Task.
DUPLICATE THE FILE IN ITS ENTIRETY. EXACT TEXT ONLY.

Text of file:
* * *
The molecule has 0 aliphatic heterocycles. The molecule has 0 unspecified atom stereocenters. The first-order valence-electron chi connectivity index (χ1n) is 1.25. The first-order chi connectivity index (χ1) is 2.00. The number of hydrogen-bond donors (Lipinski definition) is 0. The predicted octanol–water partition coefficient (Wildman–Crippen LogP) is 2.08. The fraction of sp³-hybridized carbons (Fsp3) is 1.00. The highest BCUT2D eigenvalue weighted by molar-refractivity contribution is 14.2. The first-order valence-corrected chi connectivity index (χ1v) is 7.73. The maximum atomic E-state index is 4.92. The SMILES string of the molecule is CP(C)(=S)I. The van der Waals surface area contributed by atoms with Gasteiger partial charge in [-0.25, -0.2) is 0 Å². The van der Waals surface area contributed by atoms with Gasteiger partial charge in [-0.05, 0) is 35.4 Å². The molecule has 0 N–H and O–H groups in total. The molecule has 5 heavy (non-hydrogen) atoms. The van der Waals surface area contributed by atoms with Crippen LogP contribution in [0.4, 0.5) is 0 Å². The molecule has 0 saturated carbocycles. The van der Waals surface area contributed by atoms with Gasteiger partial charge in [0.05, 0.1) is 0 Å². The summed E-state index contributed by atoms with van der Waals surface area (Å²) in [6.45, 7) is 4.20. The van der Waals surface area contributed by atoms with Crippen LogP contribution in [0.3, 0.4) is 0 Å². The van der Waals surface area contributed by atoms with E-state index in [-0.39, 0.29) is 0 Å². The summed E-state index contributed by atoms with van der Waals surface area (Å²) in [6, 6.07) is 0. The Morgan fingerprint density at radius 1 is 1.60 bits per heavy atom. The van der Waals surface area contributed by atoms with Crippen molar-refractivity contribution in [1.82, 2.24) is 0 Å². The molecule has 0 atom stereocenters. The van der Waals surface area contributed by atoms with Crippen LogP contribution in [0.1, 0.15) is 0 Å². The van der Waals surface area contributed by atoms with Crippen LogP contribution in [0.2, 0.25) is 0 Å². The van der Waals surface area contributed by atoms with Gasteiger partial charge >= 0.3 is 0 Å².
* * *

The molecule has 0 aliphatic heterocycles. The molecule has 0 unspecified atom stereocenters. The first-order valence-electron chi connectivity index (χ1n) is 1.25. The first-order chi connectivity index (χ1) is 2.00. The number of hydrogen-bond donors (Lipinski definition) is 0. The predicted octanol–water partition coefficient (Wildman–Crippen LogP) is 2.08. The fraction of sp³-hybridized carbons (Fsp3) is 1.00. The highest BCUT2D eigenvalue weighted by molar-refractivity contribution is 14.2. The first-order valence-corrected chi connectivity index (χ1v) is 7.73. The maximum atomic E-state index is 4.92. The SMILES string of the molecule is CP(C)(=S)I. The van der Waals surface area contributed by atoms with Gasteiger partial charge in [-0.25, -0.2) is 0 Å². The van der Waals surface area contributed by atoms with Gasteiger partial charge in [-0.05, 0) is 35.4 Å². The molecule has 0 N–H and O–H groups in total. The molecule has 5 heavy (non-hydrogen) atoms. The van der Waals surface area contributed by atoms with Crippen LogP contribution in [0.4, 0.5) is 0 Å². The molecule has 0 saturated carbocycles. The van der Waals surface area contributed by atoms with Gasteiger partial charge in [0.05, 0.1) is 0 Å². The summed E-state index contributed by atoms with van der Waals surface area (Å²) in [6.45, 7) is 4.20. The van der Waals surface area contributed by atoms with Crippen LogP contribution in [0.3, 0.4) is 0 Å². The van der Waals surface area contributed by atoms with E-state index in [-0.39, 0.29) is 0 Å². The summed E-state index contributed by atoms with van der Waals surface area (Å²) in [6, 6.07) is 0. The Morgan fingerprint density at radius 1 is 1.60 bits per heavy atom. The van der Waals surface area contributed by atoms with Crippen molar-refractivity contribution in [1.82, 2.24) is 0 Å². The molecule has 0 atom stereocenters. The van der Waals surface area contributed by atoms with Crippen LogP contribution in [0.1, 0.15) is 0 Å². The van der Waals surface area contributed by atoms with Crippen LogP contribution in [0.2, 0.25) is 0 Å². The van der Waals surface area contributed by atoms with Gasteiger partial charge >= 0.3 is 0 Å².